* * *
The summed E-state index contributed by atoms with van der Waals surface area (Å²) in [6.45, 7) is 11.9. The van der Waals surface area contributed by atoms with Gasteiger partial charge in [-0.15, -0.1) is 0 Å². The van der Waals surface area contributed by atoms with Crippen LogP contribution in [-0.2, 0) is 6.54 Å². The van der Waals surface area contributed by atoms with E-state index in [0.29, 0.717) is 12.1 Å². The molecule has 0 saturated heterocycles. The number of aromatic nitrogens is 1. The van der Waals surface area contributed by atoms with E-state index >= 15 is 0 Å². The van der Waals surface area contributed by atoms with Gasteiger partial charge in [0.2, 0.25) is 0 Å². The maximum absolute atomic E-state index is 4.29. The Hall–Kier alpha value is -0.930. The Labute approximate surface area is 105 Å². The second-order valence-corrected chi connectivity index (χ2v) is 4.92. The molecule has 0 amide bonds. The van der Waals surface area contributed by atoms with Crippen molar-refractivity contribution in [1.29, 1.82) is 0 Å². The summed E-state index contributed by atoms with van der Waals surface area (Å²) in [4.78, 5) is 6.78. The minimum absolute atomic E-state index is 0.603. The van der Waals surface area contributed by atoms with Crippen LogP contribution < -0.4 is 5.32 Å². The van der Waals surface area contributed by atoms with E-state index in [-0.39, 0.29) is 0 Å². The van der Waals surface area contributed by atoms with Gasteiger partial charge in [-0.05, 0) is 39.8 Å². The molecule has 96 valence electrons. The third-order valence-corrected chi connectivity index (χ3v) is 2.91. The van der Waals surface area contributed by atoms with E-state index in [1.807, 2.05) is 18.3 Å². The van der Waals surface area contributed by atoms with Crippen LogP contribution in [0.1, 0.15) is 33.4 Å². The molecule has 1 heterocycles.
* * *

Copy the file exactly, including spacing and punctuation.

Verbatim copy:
The summed E-state index contributed by atoms with van der Waals surface area (Å²) in [6.45, 7) is 11.9. The van der Waals surface area contributed by atoms with Gasteiger partial charge in [-0.15, -0.1) is 0 Å². The van der Waals surface area contributed by atoms with Crippen LogP contribution in [-0.2, 0) is 6.54 Å². The van der Waals surface area contributed by atoms with E-state index in [0.29, 0.717) is 12.1 Å². The molecule has 0 saturated heterocycles. The number of aromatic nitrogens is 1. The van der Waals surface area contributed by atoms with E-state index >= 15 is 0 Å². The van der Waals surface area contributed by atoms with Gasteiger partial charge in [0.2, 0.25) is 0 Å². The maximum absolute atomic E-state index is 4.29. The Hall–Kier alpha value is -0.930. The Labute approximate surface area is 105 Å². The second-order valence-corrected chi connectivity index (χ2v) is 4.92. The molecule has 0 amide bonds. The van der Waals surface area contributed by atoms with Crippen molar-refractivity contribution in [1.29, 1.82) is 0 Å². The summed E-state index contributed by atoms with van der Waals surface area (Å²) in [4.78, 5) is 6.78. The minimum absolute atomic E-state index is 0.603. The van der Waals surface area contributed by atoms with Crippen LogP contribution < -0.4 is 5.32 Å². The van der Waals surface area contributed by atoms with E-state index in [-0.39, 0.29) is 0 Å². The van der Waals surface area contributed by atoms with Gasteiger partial charge in [-0.05, 0) is 39.8 Å². The molecule has 96 valence electrons. The third-order valence-corrected chi connectivity index (χ3v) is 2.91. The van der Waals surface area contributed by atoms with E-state index in [1.807, 2.05) is 18.3 Å². The van der Waals surface area contributed by atoms with Crippen LogP contribution in [0.1, 0.15) is 33.4 Å². The molecule has 1 heterocycles.